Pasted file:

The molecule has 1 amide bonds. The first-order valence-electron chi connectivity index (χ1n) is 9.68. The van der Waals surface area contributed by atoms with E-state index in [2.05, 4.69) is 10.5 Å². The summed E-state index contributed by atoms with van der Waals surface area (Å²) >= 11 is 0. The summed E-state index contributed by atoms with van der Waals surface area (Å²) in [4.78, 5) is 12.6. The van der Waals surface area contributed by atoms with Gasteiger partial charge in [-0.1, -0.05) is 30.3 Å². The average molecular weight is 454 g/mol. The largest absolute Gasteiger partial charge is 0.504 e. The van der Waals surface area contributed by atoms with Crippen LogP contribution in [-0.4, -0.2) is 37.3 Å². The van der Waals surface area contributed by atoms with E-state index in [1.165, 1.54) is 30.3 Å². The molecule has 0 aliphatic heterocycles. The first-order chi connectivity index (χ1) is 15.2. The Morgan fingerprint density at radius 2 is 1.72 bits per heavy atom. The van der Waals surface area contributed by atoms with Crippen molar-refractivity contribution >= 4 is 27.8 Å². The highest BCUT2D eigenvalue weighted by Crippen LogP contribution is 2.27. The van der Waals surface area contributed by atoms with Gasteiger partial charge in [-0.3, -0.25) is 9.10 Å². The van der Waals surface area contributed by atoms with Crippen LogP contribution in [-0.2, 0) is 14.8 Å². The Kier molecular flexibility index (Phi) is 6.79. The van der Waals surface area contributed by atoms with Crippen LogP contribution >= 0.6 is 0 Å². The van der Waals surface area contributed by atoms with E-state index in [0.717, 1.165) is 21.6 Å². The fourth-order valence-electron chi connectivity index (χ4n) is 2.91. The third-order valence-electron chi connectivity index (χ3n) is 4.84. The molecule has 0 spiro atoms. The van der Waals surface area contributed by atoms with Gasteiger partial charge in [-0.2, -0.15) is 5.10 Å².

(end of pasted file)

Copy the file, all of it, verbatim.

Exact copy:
The molecule has 1 amide bonds. The first-order valence-electron chi connectivity index (χ1n) is 9.68. The van der Waals surface area contributed by atoms with E-state index in [2.05, 4.69) is 10.5 Å². The summed E-state index contributed by atoms with van der Waals surface area (Å²) >= 11 is 0. The summed E-state index contributed by atoms with van der Waals surface area (Å²) in [4.78, 5) is 12.6. The van der Waals surface area contributed by atoms with Gasteiger partial charge in [-0.1, -0.05) is 30.3 Å². The average molecular weight is 454 g/mol. The largest absolute Gasteiger partial charge is 0.504 e. The van der Waals surface area contributed by atoms with Crippen LogP contribution in [-0.4, -0.2) is 37.3 Å². The van der Waals surface area contributed by atoms with E-state index in [1.165, 1.54) is 30.3 Å². The molecule has 0 aliphatic heterocycles. The first-order chi connectivity index (χ1) is 15.2. The Morgan fingerprint density at radius 2 is 1.72 bits per heavy atom. The van der Waals surface area contributed by atoms with Crippen molar-refractivity contribution >= 4 is 27.8 Å². The highest BCUT2D eigenvalue weighted by Crippen LogP contribution is 2.27. The van der Waals surface area contributed by atoms with Gasteiger partial charge in [-0.3, -0.25) is 9.10 Å². The van der Waals surface area contributed by atoms with Crippen LogP contribution in [-0.2, 0) is 14.8 Å². The Kier molecular flexibility index (Phi) is 6.79. The van der Waals surface area contributed by atoms with Crippen LogP contribution >= 0.6 is 0 Å². The van der Waals surface area contributed by atoms with E-state index in [0.717, 1.165) is 21.6 Å². The fourth-order valence-electron chi connectivity index (χ4n) is 2.91. The third-order valence-electron chi connectivity index (χ3n) is 4.84. The molecule has 0 spiro atoms. The van der Waals surface area contributed by atoms with Gasteiger partial charge in [-0.2, -0.15) is 5.10 Å².